USCG Rescues Fishing Group Stranded 100 Miles off Coast After Lightning Strikes Boat, Starts Fire


A boat carrying seven people on Saturday headed about 100 miles off the coast of Clearwater, Florida, as the crew prepared for a day of fishing.

Group members were competing in a tournament, but they were the ones who needed to be thrown a line.

As they started bringing fish aboard, the weather changed for the worse.

It isn’t unusual to encounter storms at this time of year, but it is somewhat unusual to capture the ensuing natural disaster on film.

As one of the passengers recorded the journey, lightning struck the 39-foot boat.

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“There was just the biggest flash, like light bulbs, right in your face,” Sherrie Kelley, one of the passengers, told WTVT-TV.

The passenger who was filming, Joshua Lee Guy — lost consciousness and hit the deck, boat captain Glenn Rumer told the outlet.

Thankfully, Guy got up quickly, but as the group assessed the boat, they realized they were in trouble.

“The electricity from the lightning actually went through him and caused him to black out and go to the floor,” Rumer, Kelley’s brother, added.

The engine had been fried. The lightning had split the outrigger in half, and it was on fire.

Rumer was well-prepared with an emergency position-indicating radio beacon (EPIRB) that had not been damaged in the lightning strike. They were stranded until someone heard their call for help.


“Fortunately, the boaters, in this case were well prepared with all necessary safety equipment including an EPIRB, flares, and a marine VHF radio to ensure a quick and efficient rescue,” Coast Guard pilot Lt. David McKinley said in a release from the United States Coast Guard.

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The Coast Guard said it sent an MH-60 Jayhawk helicopter to the crew’s location and picked up all seven anglers, who had no “medical concerns.”

Grateful was the sentiment of the day.

“Thank you again,” passenger Tonya Albritton commented on the Coast Guard Southeast’s Facebook post. “Most terrifying thing to go thru. Thank God n the coast guard I’m alive today.”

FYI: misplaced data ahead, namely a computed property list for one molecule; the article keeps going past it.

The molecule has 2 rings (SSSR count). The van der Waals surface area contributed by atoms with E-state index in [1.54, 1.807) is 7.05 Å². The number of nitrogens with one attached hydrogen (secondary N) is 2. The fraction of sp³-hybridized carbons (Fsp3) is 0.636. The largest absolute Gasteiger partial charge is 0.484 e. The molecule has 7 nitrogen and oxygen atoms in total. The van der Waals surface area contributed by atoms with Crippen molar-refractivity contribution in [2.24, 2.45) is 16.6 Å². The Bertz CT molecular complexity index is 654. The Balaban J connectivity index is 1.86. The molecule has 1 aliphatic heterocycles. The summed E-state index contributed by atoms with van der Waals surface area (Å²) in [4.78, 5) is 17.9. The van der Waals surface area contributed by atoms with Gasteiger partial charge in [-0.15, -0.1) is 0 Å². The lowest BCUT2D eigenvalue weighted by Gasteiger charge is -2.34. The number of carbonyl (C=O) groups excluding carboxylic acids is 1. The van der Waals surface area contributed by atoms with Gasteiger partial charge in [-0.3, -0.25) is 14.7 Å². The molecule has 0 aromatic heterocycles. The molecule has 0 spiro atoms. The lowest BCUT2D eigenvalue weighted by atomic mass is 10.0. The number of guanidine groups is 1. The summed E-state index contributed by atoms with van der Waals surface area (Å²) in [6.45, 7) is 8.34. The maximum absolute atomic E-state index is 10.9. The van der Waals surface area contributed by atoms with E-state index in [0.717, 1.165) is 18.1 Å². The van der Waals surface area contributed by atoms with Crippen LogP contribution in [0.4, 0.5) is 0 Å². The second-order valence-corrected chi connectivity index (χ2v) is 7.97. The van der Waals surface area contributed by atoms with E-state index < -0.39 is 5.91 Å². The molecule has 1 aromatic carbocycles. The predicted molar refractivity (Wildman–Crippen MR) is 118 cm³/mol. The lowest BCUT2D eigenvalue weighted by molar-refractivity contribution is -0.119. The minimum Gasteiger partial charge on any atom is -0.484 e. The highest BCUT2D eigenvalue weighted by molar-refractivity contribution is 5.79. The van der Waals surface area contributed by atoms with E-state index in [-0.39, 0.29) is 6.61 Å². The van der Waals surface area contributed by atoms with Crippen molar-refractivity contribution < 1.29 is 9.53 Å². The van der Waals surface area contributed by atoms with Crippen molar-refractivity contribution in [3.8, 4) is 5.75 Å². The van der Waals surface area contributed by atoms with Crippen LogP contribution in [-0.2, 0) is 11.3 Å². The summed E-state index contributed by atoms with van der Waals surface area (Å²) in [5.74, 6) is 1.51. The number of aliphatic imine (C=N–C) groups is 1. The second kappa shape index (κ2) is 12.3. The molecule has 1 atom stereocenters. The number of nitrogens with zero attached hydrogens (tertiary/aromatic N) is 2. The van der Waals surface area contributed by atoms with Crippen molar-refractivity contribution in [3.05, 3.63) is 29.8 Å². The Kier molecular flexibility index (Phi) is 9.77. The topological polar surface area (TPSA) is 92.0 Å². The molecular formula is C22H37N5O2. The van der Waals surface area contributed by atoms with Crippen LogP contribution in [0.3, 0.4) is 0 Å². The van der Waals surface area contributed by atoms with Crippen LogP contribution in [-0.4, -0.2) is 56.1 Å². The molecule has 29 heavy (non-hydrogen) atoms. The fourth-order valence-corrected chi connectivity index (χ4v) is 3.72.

One of the women on board, Meghan Chaple, was 25 weeks’ pregnant, but neither she nor her baby suffered any injuries, according to a Facebook post from passenger Hannah Frank.

“Joshua is the one making the video and was struck by the lightning at the same time as the boat, he is perfectly okay and was able to step up with our boat captain and help keep everyone safe and calm,” Chaple posted on Facebook. “He was born for this stuff.

“Baby and I were a huge concern for the entire boat but I was super calm and collected the whole time because of Josh and his demeanor. The boat captain Glenn Rumer was so prepared and saved our lives! Love these guys so much!

“The emotions and thought processes were just everywhere and still are. So thankful everyone is okay and watching the US Coast Guard do their thing was absolutely amazing! So grateful we have resources like that and heros like them to save us.”

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Amanda holds an MA in Rhetoric and TESOL from Cal Poly Pomona. After teaching composition and logic for several years, she's strayed into writing full-time and especially enjoys animal-related topics.
As of January 2019, Amanda has written over 1,000 stories for The Western Journal but doesn't really know how. Graduating from California State Polytechnic University with a MA in Rhetoric/Composition and TESOL, she wrote her thesis about metacognitive development and the skill transfer between reading and writing in freshman students.
She has a slew of interests that keep her busy, including trying out new recipes, enjoying nature, discussing ridiculous topics, reading, drawing, people watching, developing curriculum, and writing bios. Sometimes she has red hair, sometimes she has brown hair, sometimes she's had teal hair.
With a book on productive communication strategies in the works, Amanda is also writing and illustrating some children's books with her husband, Edward.
Austin, Texas
Languages Spoken
English und ein bißchen Deutsch
Topics of Expertise
Faith, Animals, Cooking